I once had a bride thank me for following up about 4 weeks after her initial enquiry, she’d just been in the process of moving house and it had slipped her mind that she needed to book her wedding photographer. Sometimes it’s just a good idea to remind a bride how important it is to secure their wedding date early on, especially if it’s a summer wedding. If you get another enquiry for the same date as hers then drop her a message offering her first refusal, this is often a good way to close the booking without putting the pressure on or sounding too salesy.

As always if you have any comments please feel free to share them with me and let me know how you get on with formatting your emotionally driven replies and follow up responses. If you need any help drop me a message.

Thanks for following guys and happy photographing, Jeff.

Top Tip 17: Price for a Premium

PHOTOGRAPHERS, TURN YOUR PRICE LIST ON ITS HEAD!

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When I first started out as a photographer I absolutely hated selling, it was my one biggest fear. I felt like I’d rather give my photos away than have to ask for money, crazy to think of that now. However, one of the biggest stumbling blocks I come across with photographers who sign up for my 6 Steps to Success Photography Marketing & Mentoring Program, is the sales aspect of the job that we all do.

So, it’s basically LOVE Photography, HATE Selling and know bugger all about marketing. If this is you then don’t worry you are not alone and I was in the same position myself until I learned the secrets to upselling and using add-on’s to often double the value of my sales.

One of the first things you need to do is create an amazingly expensive luxury package that you have no intention of ever selling but it creates a feeling of bespoke quality to your brand. Remember people buy photographs for emotional reasons or to solve a problem to a need, so create desire and emotional in your products and services and you will have this stage nailed.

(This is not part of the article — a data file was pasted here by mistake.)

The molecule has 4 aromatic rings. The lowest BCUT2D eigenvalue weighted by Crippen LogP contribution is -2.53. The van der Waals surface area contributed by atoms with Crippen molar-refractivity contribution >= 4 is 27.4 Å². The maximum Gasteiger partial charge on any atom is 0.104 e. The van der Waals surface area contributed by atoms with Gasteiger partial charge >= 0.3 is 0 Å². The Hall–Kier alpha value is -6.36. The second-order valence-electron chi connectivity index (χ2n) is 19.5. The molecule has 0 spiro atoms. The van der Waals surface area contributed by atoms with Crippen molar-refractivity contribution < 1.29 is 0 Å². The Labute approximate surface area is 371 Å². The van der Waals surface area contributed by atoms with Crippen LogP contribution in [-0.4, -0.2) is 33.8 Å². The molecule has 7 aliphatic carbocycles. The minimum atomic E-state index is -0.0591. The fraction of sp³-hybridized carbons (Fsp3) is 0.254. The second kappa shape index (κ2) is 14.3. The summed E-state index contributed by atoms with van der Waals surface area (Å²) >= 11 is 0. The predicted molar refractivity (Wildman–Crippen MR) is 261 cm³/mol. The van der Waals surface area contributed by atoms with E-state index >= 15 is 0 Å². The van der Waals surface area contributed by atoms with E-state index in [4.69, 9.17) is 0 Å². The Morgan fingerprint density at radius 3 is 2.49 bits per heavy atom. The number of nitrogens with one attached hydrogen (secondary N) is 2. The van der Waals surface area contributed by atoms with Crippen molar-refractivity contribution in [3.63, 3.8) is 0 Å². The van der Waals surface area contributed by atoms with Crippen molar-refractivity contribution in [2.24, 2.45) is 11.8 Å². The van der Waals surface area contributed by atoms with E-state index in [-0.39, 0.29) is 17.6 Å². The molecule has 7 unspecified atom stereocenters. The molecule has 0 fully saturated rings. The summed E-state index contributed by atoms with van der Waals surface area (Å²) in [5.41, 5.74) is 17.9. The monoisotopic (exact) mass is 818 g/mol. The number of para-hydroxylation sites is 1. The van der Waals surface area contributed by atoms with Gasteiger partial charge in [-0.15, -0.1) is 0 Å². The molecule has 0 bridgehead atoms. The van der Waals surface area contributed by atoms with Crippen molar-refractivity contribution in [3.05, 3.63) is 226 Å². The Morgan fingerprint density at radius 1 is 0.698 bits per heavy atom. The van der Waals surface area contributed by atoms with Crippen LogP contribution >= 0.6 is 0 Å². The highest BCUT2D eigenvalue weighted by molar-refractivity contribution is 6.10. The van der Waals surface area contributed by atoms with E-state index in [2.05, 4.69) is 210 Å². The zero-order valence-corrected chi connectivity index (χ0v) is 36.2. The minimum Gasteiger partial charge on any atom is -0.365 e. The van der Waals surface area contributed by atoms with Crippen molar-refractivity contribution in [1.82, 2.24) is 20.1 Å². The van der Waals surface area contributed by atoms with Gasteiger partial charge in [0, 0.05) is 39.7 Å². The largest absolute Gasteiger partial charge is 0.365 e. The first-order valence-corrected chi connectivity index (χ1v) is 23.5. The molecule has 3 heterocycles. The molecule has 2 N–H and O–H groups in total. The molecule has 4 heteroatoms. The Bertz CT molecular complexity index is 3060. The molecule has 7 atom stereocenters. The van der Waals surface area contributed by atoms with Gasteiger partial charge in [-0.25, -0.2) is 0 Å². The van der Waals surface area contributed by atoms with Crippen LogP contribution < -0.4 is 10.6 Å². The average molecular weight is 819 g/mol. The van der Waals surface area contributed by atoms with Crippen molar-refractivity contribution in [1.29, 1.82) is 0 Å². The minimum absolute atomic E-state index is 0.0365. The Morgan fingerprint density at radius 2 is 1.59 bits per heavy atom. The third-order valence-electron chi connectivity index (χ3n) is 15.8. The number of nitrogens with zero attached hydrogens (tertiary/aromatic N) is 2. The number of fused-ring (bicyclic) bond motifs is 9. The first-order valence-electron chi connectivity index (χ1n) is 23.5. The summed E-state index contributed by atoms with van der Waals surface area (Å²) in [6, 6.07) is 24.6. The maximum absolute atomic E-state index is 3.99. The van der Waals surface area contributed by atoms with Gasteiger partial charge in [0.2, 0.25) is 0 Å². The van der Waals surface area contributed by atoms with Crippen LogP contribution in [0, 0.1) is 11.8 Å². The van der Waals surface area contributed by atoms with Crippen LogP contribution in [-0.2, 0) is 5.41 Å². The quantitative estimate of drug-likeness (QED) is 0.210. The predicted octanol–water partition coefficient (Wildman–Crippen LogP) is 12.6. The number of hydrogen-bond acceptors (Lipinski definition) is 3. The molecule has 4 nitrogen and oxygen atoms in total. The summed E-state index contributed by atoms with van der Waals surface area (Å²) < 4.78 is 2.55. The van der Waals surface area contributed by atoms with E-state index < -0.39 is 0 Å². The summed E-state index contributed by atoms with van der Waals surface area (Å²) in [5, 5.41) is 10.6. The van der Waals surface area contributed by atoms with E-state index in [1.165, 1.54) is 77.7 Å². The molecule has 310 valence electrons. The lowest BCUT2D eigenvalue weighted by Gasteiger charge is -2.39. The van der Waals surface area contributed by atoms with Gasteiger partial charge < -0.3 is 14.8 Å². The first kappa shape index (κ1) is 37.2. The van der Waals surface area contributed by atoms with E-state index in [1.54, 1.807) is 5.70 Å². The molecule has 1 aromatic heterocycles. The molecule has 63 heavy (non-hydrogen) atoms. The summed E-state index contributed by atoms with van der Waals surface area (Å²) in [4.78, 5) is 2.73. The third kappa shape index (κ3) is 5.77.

By starting with an amazingly expensive package this immediately creates a sense of quality and luxury to your brand. People associate good quality with higher prices, simple as that. So even your less expensive packages will be perceived as higher quality because of the image your amazingly expensive package has created in the client’s mind.

This is why most car dealership have the “top of the range model” taking pride of place in the showroom. The salesman will knowingly show you the model that is way out of your price range, so you can feel the quality and enjoy all the additional gadgets. What he’s doing is creating a desire in your mind, knowing you can’t afford it. However the next model down may still be out of your original budget but includes a few of the beautiful features and gadgets you now desire from the top of the range model.

Transfer that idea to your photography services, for example your top package comes with a gorgeous storybook album personally designed to their exact requirements, two smaller but equally as outstanding 8”x6” parent or grandparent albums, a beautiful and very personal pocket book album which fits perfectly into a jacket pocket or handbag, a stunning wall canvas print of your choice and, of course, all your images supplied on a deluxe USB Key complete with limited edition presentation box so you can print and share with family and friends. Wow amazing!!

In reality we all know that you could just buy the USB Key and be done with it, then create the albums and canvas prints yourself. But once you create a desire for the albums and the canvas then each package down from your “Top of the Range” package just includes one item less for a further reduced price. The technique is to make the packages such that each package down from the Top of the Range is a little less value for money than the previous one, making the higher value option always the better deal for the client.

I hope this gives you something to work on. Take my word for it once you get this right then the packages just sell themselves and you’ll always end up with a higher sale than the client originally intended because the higher packages represent much greater value for money.

Also, its worth remembering it’s a lot easier to down sell than it is to upsell a client. Always start with your top package, if this is too expensive then they will have another 3 or 4 options to choose from. By starting higher this often sets the spending bar higher too, they will probably settle for the 2nd or 3rd package down and not your lowest priced, which would be easier for them to settle on if you start selling at the bottom.

Once the main package is secured and decided on then it’s time to roll out your add-on’s. These are small additions that will compliment packages and are often offered at a discount but still produce a high profit for the photographer. Add-ons should be priced between £199 and £99 for maximum effect, always show the full price of the Add-on then next to it the Add-on Price if bought with any package.